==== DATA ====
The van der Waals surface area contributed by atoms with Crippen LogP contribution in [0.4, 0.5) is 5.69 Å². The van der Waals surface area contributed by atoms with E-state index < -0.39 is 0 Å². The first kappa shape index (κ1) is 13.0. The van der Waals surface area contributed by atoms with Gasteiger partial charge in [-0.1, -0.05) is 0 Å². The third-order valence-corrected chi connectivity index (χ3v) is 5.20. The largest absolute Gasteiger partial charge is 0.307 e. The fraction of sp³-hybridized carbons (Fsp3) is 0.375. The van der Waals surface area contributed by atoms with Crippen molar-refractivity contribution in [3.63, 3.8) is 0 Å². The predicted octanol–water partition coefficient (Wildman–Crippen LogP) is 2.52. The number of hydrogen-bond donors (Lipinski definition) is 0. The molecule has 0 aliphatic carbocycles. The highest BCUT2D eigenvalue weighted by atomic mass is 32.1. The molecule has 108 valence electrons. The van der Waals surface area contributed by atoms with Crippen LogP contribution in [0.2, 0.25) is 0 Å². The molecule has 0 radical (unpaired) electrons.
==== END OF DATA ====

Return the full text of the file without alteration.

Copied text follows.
The van der Waals surface area contributed by atoms with Crippen LogP contribution in [0.4, 0.5) is 5.69 Å². The van der Waals surface area contributed by atoms with E-state index < -0.39 is 0 Å². The first kappa shape index (κ1) is 13.0. The van der Waals surface area contributed by atoms with Gasteiger partial charge in [-0.1, -0.05) is 0 Å². The third-order valence-corrected chi connectivity index (χ3v) is 5.20. The largest absolute Gasteiger partial charge is 0.307 e. The fraction of sp³-hybridized carbons (Fsp3) is 0.375. The van der Waals surface area contributed by atoms with Crippen molar-refractivity contribution in [3.63, 3.8) is 0 Å². The predicted octanol–water partition coefficient (Wildman–Crippen LogP) is 2.52. The number of hydrogen-bond donors (Lipinski definition) is 0. The molecule has 0 aliphatic carbocycles. The highest BCUT2D eigenvalue weighted by atomic mass is 32.1. The molecule has 108 valence electrons. The van der Waals surface area contributed by atoms with Crippen LogP contribution in [0.2, 0.25) is 0 Å². The molecule has 0 radical (unpaired) electrons.